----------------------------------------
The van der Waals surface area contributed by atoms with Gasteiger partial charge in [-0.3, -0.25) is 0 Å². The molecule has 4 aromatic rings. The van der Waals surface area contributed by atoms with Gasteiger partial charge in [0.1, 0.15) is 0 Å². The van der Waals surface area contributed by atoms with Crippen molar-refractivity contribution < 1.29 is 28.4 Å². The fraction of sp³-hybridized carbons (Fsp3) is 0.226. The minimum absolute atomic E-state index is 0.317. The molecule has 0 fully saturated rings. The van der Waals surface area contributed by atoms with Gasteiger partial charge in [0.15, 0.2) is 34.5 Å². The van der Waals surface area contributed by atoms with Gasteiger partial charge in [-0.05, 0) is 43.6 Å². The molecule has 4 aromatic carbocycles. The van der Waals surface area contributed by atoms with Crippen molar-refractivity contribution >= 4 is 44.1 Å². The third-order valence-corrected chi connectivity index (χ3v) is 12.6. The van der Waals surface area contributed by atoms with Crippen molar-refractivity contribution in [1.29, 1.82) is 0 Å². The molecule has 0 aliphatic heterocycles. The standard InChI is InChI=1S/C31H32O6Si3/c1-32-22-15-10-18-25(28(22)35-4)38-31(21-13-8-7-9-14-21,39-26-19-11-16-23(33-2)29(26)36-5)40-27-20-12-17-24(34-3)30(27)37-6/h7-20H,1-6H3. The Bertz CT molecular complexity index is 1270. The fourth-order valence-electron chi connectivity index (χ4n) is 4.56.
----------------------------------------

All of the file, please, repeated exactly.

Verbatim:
The van der Waals surface area contributed by atoms with Gasteiger partial charge in [-0.3, -0.25) is 0 Å². The molecule has 4 aromatic rings. The van der Waals surface area contributed by atoms with Gasteiger partial charge in [0.1, 0.15) is 0 Å². The van der Waals surface area contributed by atoms with Crippen molar-refractivity contribution < 1.29 is 28.4 Å². The fraction of sp³-hybridized carbons (Fsp3) is 0.226. The minimum absolute atomic E-state index is 0.317. The molecule has 0 fully saturated rings. The van der Waals surface area contributed by atoms with Gasteiger partial charge in [0.15, 0.2) is 34.5 Å². The van der Waals surface area contributed by atoms with Gasteiger partial charge in [-0.05, 0) is 43.6 Å². The molecule has 4 aromatic carbocycles. The van der Waals surface area contributed by atoms with Crippen molar-refractivity contribution >= 4 is 44.1 Å². The third-order valence-corrected chi connectivity index (χ3v) is 12.6. The van der Waals surface area contributed by atoms with Crippen molar-refractivity contribution in [1.29, 1.82) is 0 Å². The molecule has 0 aliphatic heterocycles. The standard InChI is InChI=1S/C31H32O6Si3/c1-32-22-15-10-18-25(28(22)35-4)38-31(21-13-8-7-9-14-21,39-26-19-11-16-23(33-2)29(26)36-5)40-27-20-12-17-24(34-3)30(27)37-6/h7-20H,1-6H3. The Bertz CT molecular complexity index is 1270. The fourth-order valence-electron chi connectivity index (χ4n) is 4.56.